When The Walking Dead takes the liberty of deviating from its comic book source material, the common response is a touch of complaint from fans. However, sometimes those changes feel like a second chance for Robert Kirkman to play with a character or change their attributes years after writing them in the books.
While the AMC series has been following the source material quite closely lately, it hasn't always been the case through six and a half seasons.
On the following slides, we run through five instances where The Walking Dead deviated from its comic book source material but we are all grateful that it did.
Shane Walsh was killed very early on in the comics. The former cop never made it to Hershel's farm before Carl could shoot him in the neck to protect his father. As we know, things went down considerably differently on the AMC series.
Shane made it to Hershel's farm and insisted on a more aggressive approach to survival. Rick did not support Shane's antics and everything truly came to an eruption when the factor of Shane and Lori's relationship started to push Shane over the edge. The two leading men of the apocalypse were forced into a showdown which Rick would come out on top of but not before some of The Walking Dead's most compelling moments were delivered from the two.
Plus, Shane granted us the Sophia-walking-out-of-the-barn moment in Season 2 which didn't exist in the comics.prevnext
The Grimes Family
The Grimes family has seen some major changes in terms of who lives and how those who don't die.
Lori's death in The Walking Dead comics came during the prison raid shortly after giving birth to Judith. She was shot by one of the Governor's soldiers and fell onto her baby, crushing and killing the little girl. Thankfully, Judith survived the prison and is still alive today on the AMC series.
Furthermore, Carl being forced to shoot his mother made the TV version of the character more hardened early on than his comic book counterpart. It's something he carries with him, endlessly, and audiences won't soon forget.prevnext
Carol is the most unrecognizable character by comparison to her comic book counter part.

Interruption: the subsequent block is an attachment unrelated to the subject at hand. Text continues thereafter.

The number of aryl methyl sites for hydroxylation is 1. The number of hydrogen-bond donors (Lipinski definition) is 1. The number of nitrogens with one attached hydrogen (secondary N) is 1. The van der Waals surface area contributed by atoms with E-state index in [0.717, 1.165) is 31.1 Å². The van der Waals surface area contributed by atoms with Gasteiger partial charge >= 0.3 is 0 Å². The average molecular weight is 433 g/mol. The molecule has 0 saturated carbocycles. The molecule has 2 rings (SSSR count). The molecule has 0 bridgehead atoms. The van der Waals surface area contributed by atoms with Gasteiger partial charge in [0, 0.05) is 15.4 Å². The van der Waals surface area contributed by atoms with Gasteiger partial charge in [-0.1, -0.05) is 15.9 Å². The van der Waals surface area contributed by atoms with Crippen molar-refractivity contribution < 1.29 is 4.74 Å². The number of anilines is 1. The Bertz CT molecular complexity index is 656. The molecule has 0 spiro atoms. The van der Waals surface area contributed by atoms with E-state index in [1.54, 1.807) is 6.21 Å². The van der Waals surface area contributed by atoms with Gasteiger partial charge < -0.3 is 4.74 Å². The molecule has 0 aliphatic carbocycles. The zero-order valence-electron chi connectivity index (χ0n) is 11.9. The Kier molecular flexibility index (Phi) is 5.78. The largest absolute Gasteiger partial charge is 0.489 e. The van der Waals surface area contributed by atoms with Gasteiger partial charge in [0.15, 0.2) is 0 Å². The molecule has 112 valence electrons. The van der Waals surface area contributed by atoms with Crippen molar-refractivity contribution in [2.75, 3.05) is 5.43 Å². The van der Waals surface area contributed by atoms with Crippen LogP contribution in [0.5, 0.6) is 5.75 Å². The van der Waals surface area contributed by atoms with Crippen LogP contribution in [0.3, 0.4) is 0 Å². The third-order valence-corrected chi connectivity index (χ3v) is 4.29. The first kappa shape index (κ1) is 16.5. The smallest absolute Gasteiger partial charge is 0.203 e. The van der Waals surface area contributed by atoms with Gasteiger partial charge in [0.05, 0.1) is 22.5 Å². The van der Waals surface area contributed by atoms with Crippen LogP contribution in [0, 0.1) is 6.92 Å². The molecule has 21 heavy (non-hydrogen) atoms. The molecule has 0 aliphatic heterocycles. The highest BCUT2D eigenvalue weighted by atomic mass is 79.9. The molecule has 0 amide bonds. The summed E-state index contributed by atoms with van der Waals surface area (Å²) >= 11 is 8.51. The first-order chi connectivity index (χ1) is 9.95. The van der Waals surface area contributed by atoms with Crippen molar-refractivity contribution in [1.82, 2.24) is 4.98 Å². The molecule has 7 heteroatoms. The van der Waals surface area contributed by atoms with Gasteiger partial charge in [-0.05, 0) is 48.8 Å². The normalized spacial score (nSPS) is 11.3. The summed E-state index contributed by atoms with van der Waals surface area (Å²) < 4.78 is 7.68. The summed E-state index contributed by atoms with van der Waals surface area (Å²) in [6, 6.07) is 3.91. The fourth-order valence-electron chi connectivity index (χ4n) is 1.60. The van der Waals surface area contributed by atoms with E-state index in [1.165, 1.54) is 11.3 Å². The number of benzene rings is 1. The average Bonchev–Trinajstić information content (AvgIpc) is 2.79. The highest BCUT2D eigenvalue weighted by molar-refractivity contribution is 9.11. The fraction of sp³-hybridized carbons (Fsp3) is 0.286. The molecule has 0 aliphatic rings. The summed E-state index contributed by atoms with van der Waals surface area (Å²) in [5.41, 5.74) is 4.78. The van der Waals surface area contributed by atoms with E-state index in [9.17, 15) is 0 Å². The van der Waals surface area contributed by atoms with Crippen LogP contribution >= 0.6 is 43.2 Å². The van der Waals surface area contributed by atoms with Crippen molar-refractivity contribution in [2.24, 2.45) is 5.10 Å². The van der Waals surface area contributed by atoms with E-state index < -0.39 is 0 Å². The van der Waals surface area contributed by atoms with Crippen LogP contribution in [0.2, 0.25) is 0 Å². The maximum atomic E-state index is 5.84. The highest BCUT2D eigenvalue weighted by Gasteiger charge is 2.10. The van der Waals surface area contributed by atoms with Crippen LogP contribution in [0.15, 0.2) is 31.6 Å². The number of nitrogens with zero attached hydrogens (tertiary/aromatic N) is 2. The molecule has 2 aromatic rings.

On television, Carol has evolved into a killing machine which not only knows what is required to survive but will also skillfully apply that knowledge whenever necessary. In the comics, Carol committed suicide by feeding herself to a zombie. When Morgan and other attempted to help her, she insisted they let her die.
We saw shades of this moment in the Season 6 finale of The Walking Dead but know now that Carol has healed physically. We're just grafetful for the certified bad-ass she has become on television and hope she never fulfills her comic book destiny in live action.prevnext
Terminus was a storyline made entirely for television. The location never existed in the Skybound comic series. The path to Terminus with signs on train tracks, the explosions with Carol saving the day, and people being whacked in the head with bats and drained of blood like cattle were never seen on the often brutal pages covered with Charlie Adlard's art.
A variation of the Termites were featured in the books but they were called the Hunters. The Hunter's ate Dale's leg the same way they did Bob's on television but the gun fight at their home on AMC made for one of the best episodes of The Walking Dead to date.prevnext
First of all, Denise's death was shocking and unexpected despite recreating an iconic moment from the comics which typically are expected. When the arrow flew through Denise's face, everyone's jaws hit the floor -- and she wasn't even a top tier character!
Secondly, this made for Negan's introduction to be twice as deadly as it was in issue #100 of The Walking Dead comics by killing not one but two main characters. Abraham was wiped off the board with one final epic line of "Suck my nuts" and Glenn saw his comic book fate realized in horrifying fashion.prev